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Sunday, October 22, 2017

As the New Yorker’s Jeff Toobin asks, “What, one wonders, did Snowden think the NSA did? Any marginally attentive citizen, much less NSA employee or contractor, knows that the entire mission of the agency is to intercept electronic communications.”

Secondly, NSA has no direct “PRISM” link into the servers of Google, Yahoo, and the rest. Upon detecting suspicious activity, it must seek a search warrant, whereupon the companies isolate the information sought and deliver it to an electronic “lockbox” for collection. The Guardian simply got this wrong, and was very slow correcting itself, while Greenwald himself made characteristically shrill attacks on everybody who questioned it.

It’s the difference between me leaving, say, my tax return in the mailbox and FBI agents covertly turning my home and office upside down in my absence. Day and night, legally speaking.

Anyway, let’s think this through. The New York Times’ estimable James Risen was absolutely correct on Meet the Press. “We haven’t had a full national debate about the creation of a massive surveillance state and surveillance infrastructure that if we had some radical change in our politics could lead to a police state.” [my italics]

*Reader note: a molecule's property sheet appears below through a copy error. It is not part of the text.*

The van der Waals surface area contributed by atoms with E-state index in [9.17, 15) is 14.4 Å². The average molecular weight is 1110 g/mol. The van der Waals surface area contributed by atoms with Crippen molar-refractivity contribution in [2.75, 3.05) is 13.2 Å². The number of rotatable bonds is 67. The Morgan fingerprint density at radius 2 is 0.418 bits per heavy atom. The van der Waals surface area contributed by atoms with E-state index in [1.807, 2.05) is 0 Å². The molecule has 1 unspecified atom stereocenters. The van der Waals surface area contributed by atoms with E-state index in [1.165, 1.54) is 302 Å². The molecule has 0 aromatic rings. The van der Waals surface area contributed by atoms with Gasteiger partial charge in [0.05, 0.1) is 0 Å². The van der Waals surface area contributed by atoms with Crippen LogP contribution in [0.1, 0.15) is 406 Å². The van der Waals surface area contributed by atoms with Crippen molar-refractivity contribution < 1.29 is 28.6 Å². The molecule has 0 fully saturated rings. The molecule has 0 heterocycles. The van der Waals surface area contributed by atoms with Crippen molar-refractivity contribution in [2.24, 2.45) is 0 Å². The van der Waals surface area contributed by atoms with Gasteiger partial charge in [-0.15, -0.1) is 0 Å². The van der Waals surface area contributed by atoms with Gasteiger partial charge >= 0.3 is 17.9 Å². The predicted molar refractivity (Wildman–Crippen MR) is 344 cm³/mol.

However, the genie won’t fit back in the bottle. Like nuclear weapons, computer technology is here to stay. What with al Qaeda posting articles on its website teaching freelance jihadists like the Tsarnaev brothers to “Make a Bomb in the Kitchen of Your Mom,” and Chinese hackers stealing industrial and military secrets by the truckload, unilateral electronic disarmament would be folly. An unmonitored Internet would be a conspiracist’s playground.

For once, Thomas Friedman may be right: All that might be necessary to provoke a fear-based authoritarian political response in the US would be a couple of mass casualty terror strikes on the 9/11 scale.

So let’s definitely have that debate. Always mindful, however, of two things: First, the great enemy isn’t methodology, but lawlessness. When J. Edgar Hoover targeted Martin Luther King, he used not NSA computers but tape recorders the size of electric typewriters.

Two, cyber warfare beats the other kind hands down.

AP Photo/The Guardian

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